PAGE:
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Vollis Simpson, whirligig master, dies at 94

RALEIGH, N.C. -- Where others saw trash, Vollis Simpson saw whimsical, wind-powered whirligigs, creations with hundreds of moving parts that turned and twirled.

The whirligigs were made from recycled heating and air conditioning systems and reflector material Simpson patiently cut into thousands of tiny pieces that made the works shine when lights hit them in the dark. His work was featured in museums, backyards, dentist offices and the 1996 Olympics.

"I got caught with a lot of material, and I worked it out," Simpson said in 2010.

Simpson, 94, died Friday, Beth Liles of Joyner's Funeral Home said.

Folklorist Jefferson Currie, who began working with Simpson about three years ago to record stories about the whirligigs and their creator, said Simpson's daughter told him he died at his home in Lucama, N.C., about 40 miles east of Raleigh.

Simpson had a heart valve replacement in February and had returned home recently, Currie said.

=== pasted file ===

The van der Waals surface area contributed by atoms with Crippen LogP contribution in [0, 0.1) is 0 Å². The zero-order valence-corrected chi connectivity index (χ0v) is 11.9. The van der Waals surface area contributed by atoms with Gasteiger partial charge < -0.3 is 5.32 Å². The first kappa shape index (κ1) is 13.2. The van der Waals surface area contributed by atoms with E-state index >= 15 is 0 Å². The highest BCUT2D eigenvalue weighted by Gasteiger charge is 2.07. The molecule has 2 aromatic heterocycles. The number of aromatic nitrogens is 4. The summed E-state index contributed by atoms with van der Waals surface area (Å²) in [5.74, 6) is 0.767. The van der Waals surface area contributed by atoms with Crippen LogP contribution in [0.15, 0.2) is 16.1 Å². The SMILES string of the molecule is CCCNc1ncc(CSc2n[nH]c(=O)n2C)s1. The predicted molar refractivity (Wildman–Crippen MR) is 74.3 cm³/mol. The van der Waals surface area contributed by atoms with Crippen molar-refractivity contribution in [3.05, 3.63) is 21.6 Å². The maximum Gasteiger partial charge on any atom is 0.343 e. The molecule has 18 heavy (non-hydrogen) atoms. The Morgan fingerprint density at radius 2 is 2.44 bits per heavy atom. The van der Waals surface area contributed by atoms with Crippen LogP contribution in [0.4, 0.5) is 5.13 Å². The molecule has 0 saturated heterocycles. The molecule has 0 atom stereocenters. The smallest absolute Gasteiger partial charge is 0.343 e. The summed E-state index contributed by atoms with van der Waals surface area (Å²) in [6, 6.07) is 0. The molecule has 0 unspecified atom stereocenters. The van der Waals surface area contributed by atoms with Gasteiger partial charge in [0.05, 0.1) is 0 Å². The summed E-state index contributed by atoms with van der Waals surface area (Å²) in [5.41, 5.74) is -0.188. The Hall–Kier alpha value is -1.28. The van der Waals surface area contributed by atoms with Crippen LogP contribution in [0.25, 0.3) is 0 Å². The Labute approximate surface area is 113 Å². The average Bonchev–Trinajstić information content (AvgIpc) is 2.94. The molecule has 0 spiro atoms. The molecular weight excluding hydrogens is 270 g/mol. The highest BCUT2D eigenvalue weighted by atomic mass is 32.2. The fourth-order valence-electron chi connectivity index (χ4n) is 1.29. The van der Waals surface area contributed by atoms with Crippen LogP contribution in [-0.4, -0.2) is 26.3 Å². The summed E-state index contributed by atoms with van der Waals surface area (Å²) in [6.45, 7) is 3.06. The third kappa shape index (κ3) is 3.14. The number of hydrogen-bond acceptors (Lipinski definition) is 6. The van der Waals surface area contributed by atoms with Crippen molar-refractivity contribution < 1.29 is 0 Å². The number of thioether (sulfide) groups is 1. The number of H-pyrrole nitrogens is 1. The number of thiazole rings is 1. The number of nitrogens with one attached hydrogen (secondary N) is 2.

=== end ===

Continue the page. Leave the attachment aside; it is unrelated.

Some of Simpson's whirligigs stand 50 feet tall and are made from recycled HVAC parts, including motor fans and cotton spindles. They can weigh as much 3 tons.

He built the contraptions near his machine shop in Lucama. More than 30 of them were on display there until last year, when an effort to restore them began. That process is about halfway complete, with a few of the larger whirligigs still in the pasture, waiting to be moved.

The Vollis Simpson Whirligig Park is scheduled to open in November in Wilson, about 10 miles from his home.

The whirligigs are known as outsider art, works created by someone without formal arts training.

Simpson didn't have an engineering degree, either, but that didn't stop him from constructing a motorcycle with a bicycle and a stolen motor when he was an Air Force staff sergeant on Saipan during World War II.

Simpson said last summer he was conflicted about the park in his honor. He said he knew he could no longer care for his creations if they stayed at home with him, but he felt lonely without them. "I just hope I live to see it," he said of the park.

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